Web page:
Far Cry 3 will unleash a wave of tropical insanity when it launches this week. VG247’s Dave Cook goes on a virtual holiday to hell and back to see if it’s any good.
“This is a place where the bullet and blade speak louder than the words, and where rigidly crafted judicial systems, police enforcement and human rights no longer apply. It’s every man for himself in a place ruled by trigger happy mercenaries and vicious wildlife, and here, you either adapt or you die.”
Open world games have been releasing thick and fast during the pre-holiday rush this year, but few of these digital expanses have impressed quite so much as the Rook Islands, home to the savage brutality of Far Cry 3’s ruthless pirates.
I have to point out straight away that Ubisoft’s island environment is massive, and as we only received our code from the publisher after the review embargo lifted, I’ve only managed to sink a good eight hours into the game. We’re not a review site after all, so please treat this piece as an early impressions affair.
Still, eight hours is still a long time, and when you start playing Far Cry 3 you will likely finish a long session, enter the map screen to admire your handiwork, and find that you’ve barely dented it. As such, the game’s value is without question.
It’s a game focused on raw, animal instinct, and what happens when you find yourself out of your comfort zone, forced to adjust to a place where the laws of common society are thousands of miles away.
This is a place where the bullet and blade speak louder than the words, and where rigidly crafted judicial systems, police enforcement and human rights no longer apply. It’s every man for himself in a place ruled by trigger happy mercenaries and vicious wildlife, and here, you either adapt or you die.
The game’s opening – in which protagonist Jason Brody and his thrill-seeking friends enjoy a booze, extreme sports and dubstep-filled holiday – shows a decadent and care-free existence, ending on an unsupervised parachute jump over the Rook Islands.
Next, you see Brody and his older brother Grant shackled inside a bamboo cage being goaded by the insane pirate general Vaas. His erratic behaviour and knee-jerk threats of violence towards Grant prompts pathetic whimpers from Brody, and it’s this vulnerability that makes Far Cry 3’s plot all the more striking.
I won’t spoil the events that lead up to Brody’s position as the game’s hero, and eventual leader of a resistance movement headed up by the island’s natives, the Rakyat, but as you complete the game’s core quest line, his transformation from weak city boy to hardened warrior is compelling.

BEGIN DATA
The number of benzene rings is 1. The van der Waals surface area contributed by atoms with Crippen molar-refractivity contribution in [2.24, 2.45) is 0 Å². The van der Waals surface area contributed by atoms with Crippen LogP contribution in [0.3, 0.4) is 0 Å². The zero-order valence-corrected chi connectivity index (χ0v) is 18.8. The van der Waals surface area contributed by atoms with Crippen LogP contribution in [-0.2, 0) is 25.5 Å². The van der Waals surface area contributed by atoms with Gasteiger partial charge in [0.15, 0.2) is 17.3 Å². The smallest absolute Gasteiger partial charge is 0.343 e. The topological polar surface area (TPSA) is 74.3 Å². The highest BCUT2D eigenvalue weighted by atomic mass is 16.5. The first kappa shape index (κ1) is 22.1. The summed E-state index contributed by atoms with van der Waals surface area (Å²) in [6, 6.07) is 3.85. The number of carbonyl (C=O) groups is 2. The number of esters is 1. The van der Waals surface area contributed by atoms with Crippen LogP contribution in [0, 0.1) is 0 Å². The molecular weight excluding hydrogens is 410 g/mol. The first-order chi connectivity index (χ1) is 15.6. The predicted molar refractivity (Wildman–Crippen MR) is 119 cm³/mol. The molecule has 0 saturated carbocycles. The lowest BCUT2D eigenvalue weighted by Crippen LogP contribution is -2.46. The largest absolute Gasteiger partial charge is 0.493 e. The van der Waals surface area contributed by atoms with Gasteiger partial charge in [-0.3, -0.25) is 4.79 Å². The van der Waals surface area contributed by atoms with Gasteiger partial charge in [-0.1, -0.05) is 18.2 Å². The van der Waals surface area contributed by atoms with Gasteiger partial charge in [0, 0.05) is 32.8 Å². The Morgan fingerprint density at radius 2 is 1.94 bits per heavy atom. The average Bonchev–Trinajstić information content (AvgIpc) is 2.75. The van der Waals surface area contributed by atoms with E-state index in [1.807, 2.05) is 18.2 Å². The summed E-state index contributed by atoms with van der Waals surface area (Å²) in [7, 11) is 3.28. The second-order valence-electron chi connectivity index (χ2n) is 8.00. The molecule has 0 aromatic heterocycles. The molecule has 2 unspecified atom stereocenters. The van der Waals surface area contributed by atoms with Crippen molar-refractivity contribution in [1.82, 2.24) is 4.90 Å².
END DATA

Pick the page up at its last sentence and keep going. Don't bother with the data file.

You feel yourself taking the same journey as well, and that is something truly special indeed. At the outset, you realise that the island is vast and littered with hidden hazards at every turn, instilling a sense that you are always on the backfoot, dangerously under-equipped and facing impossible odds.
But as you take your first steps into the intimidating open world, get some blood on your hands and put a few quests behind you, the islands seem less threatening. Then the game puts you into harder and more gruelling situations to shatter your false sense of security. It’s learning curve management at its finest.
“Gunplay is weighted as you’d expect, so trigger-happy players should expect to miss a lot and as such, find themselves without ammo rather quickly. Discipline and precision are the watchwords here.”
By comparison Far Cry 2 nailed the survival vibe well, but at times felt like an all-out slog. Guns would frequently jam, road checkpoints were a constant annoyance, and the threat of malaria hung over your head to create sustained pressure. It was a draining yet beckoning experience that split opinions.
On the other hand Far Cry 3 feels more manageable without compromising its survival elements entirely, and that can’t have been an easy balance for Ubisoft to nail. Chances are that if you found fault with any element of Far Cry 2’s mechanics, they’ve most likely been remedied here.
Key to liberating the Rook Islands is to overthrow pirate outposts and disabling radio jammer towers dotted around the map. Outposts are teeming with mercs, so the stealth approach is always advised due to ammo being a rare commodity for most of your campaign.
Also, the sound of gunfire will see enemies descending on you within seconds, and trust me, you don’t want that. Instead you can use Brody’s digital camera to zoom in on an outpost from a safe distance and take photos. This highlights enemy positions on your HUD, helping you plan your attack.
From there you can silently crouch-walk your way into the outpost through any of the expertly crafted stealth routes – be it a discreet hole in a chain link fence, or concealed vantage point on a cliff-top – and take down guards silently with your machete. One bone of contention is that you cant initially drag bodies, so careful planning is required until you learn the skill.
You can also hurl rocks to manipulate guards into straying from their patrol routes. It doesn’t work every time, so it’s not a bankable strategy. Should you find yourself with no other option but to use the trigger, you can either opt for a silenced weapon, or go loud, prompting a skirmish in the process.